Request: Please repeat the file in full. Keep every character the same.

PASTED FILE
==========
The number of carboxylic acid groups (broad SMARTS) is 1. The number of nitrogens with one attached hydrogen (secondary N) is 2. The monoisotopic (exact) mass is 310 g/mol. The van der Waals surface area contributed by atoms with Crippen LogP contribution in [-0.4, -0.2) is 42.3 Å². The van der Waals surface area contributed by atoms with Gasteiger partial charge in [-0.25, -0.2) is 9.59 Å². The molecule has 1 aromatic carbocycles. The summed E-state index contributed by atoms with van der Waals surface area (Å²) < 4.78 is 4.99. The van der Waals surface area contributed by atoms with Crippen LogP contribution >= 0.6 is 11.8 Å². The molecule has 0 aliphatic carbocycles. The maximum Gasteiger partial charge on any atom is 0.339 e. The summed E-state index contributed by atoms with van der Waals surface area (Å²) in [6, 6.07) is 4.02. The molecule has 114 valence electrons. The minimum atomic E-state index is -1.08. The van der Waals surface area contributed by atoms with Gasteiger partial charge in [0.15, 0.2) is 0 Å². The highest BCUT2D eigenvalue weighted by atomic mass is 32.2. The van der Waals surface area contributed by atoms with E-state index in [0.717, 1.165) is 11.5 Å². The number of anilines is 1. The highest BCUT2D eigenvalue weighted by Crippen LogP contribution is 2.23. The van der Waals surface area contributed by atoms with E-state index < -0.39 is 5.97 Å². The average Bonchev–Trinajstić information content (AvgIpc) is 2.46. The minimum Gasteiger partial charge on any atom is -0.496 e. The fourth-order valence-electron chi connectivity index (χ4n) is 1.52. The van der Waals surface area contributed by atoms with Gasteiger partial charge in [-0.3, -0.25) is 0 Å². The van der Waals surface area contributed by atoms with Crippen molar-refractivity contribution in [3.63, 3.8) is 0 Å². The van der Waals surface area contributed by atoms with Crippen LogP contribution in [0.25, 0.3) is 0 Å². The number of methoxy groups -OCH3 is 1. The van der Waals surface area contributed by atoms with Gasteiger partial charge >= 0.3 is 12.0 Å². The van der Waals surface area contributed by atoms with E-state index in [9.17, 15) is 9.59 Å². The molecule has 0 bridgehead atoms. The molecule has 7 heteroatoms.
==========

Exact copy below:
The number of carboxylic acid groups (broad SMARTS) is 1. The number of nitrogens with one attached hydrogen (secondary N) is 2. The monoisotopic (exact) mass is 310 g/mol. The van der Waals surface area contributed by atoms with Crippen LogP contribution in [-0.4, -0.2) is 42.3 Å². The van der Waals surface area contributed by atoms with Gasteiger partial charge in [-0.25, -0.2) is 9.59 Å². The molecule has 1 aromatic carbocycles. The summed E-state index contributed by atoms with van der Waals surface area (Å²) < 4.78 is 4.99. The van der Waals surface area contributed by atoms with Crippen LogP contribution >= 0.6 is 11.8 Å². The molecule has 0 aliphatic carbocycles. The maximum Gasteiger partial charge on any atom is 0.339 e. The summed E-state index contributed by atoms with van der Waals surface area (Å²) in [6, 6.07) is 4.02. The molecule has 114 valence electrons. The minimum atomic E-state index is -1.08. The van der Waals surface area contributed by atoms with Gasteiger partial charge in [0.15, 0.2) is 0 Å². The highest BCUT2D eigenvalue weighted by atomic mass is 32.2. The van der Waals surface area contributed by atoms with E-state index in [0.717, 1.165) is 11.5 Å². The number of anilines is 1. The highest BCUT2D eigenvalue weighted by Crippen LogP contribution is 2.23. The van der Waals surface area contributed by atoms with E-state index < -0.39 is 5.97 Å². The average Bonchev–Trinajstić information content (AvgIpc) is 2.46. The minimum Gasteiger partial charge on any atom is -0.496 e. The fourth-order valence-electron chi connectivity index (χ4n) is 1.52. The van der Waals surface area contributed by atoms with Gasteiger partial charge in [-0.3, -0.25) is 0 Å². The van der Waals surface area contributed by atoms with Crippen molar-refractivity contribution in [3.63, 3.8) is 0 Å². The van der Waals surface area contributed by atoms with Crippen LogP contribution in [0.25, 0.3) is 0 Å². The number of methoxy groups -OCH3 is 1. The van der Waals surface area contributed by atoms with Gasteiger partial charge >= 0.3 is 12.0 Å². The van der Waals surface area contributed by atoms with E-state index in [9.17, 15) is 9.59 Å². The molecule has 0 bridgehead atoms. The molecule has 7 heteroatoms.